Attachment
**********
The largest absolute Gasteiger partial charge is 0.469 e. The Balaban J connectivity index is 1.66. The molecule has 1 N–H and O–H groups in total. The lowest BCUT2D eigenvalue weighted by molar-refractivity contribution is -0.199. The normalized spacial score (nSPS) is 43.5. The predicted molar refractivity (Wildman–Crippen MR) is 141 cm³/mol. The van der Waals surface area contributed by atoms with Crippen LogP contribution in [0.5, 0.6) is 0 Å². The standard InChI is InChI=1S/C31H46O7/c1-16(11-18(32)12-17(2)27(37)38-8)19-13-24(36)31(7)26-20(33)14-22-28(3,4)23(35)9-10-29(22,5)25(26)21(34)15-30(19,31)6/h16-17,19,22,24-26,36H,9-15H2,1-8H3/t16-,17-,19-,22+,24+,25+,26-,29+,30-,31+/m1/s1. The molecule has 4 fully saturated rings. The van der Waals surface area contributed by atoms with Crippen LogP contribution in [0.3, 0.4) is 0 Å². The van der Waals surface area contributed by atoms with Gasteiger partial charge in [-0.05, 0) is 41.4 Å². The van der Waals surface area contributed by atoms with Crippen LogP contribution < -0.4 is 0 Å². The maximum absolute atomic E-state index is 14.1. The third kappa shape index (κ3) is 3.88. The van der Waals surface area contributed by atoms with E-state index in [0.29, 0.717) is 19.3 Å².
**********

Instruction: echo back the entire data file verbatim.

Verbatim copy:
The largest absolute Gasteiger partial charge is 0.469 e. The Balaban J connectivity index is 1.66. The molecule has 1 N–H and O–H groups in total. The lowest BCUT2D eigenvalue weighted by molar-refractivity contribution is -0.199. The normalized spacial score (nSPS) is 43.5. The predicted molar refractivity (Wildman–Crippen MR) is 141 cm³/mol. The van der Waals surface area contributed by atoms with Crippen LogP contribution in [0.5, 0.6) is 0 Å². The standard InChI is InChI=1S/C31H46O7/c1-16(11-18(32)12-17(2)27(37)38-8)19-13-24(36)31(7)26-20(33)14-22-28(3,4)23(35)9-10-29(22,5)25(26)21(34)15-30(19,31)6/h16-17,19,22,24-26,36H,9-15H2,1-8H3/t16-,17-,19-,22+,24+,25+,26-,29+,30-,31+/m1/s1. The molecule has 4 fully saturated rings. The van der Waals surface area contributed by atoms with Crippen LogP contribution in [0.3, 0.4) is 0 Å². The van der Waals surface area contributed by atoms with Gasteiger partial charge in [-0.05, 0) is 41.4 Å². The van der Waals surface area contributed by atoms with Crippen LogP contribution < -0.4 is 0 Å². The maximum absolute atomic E-state index is 14.1. The third kappa shape index (κ3) is 3.88. The van der Waals surface area contributed by atoms with E-state index in [0.29, 0.717) is 19.3 Å².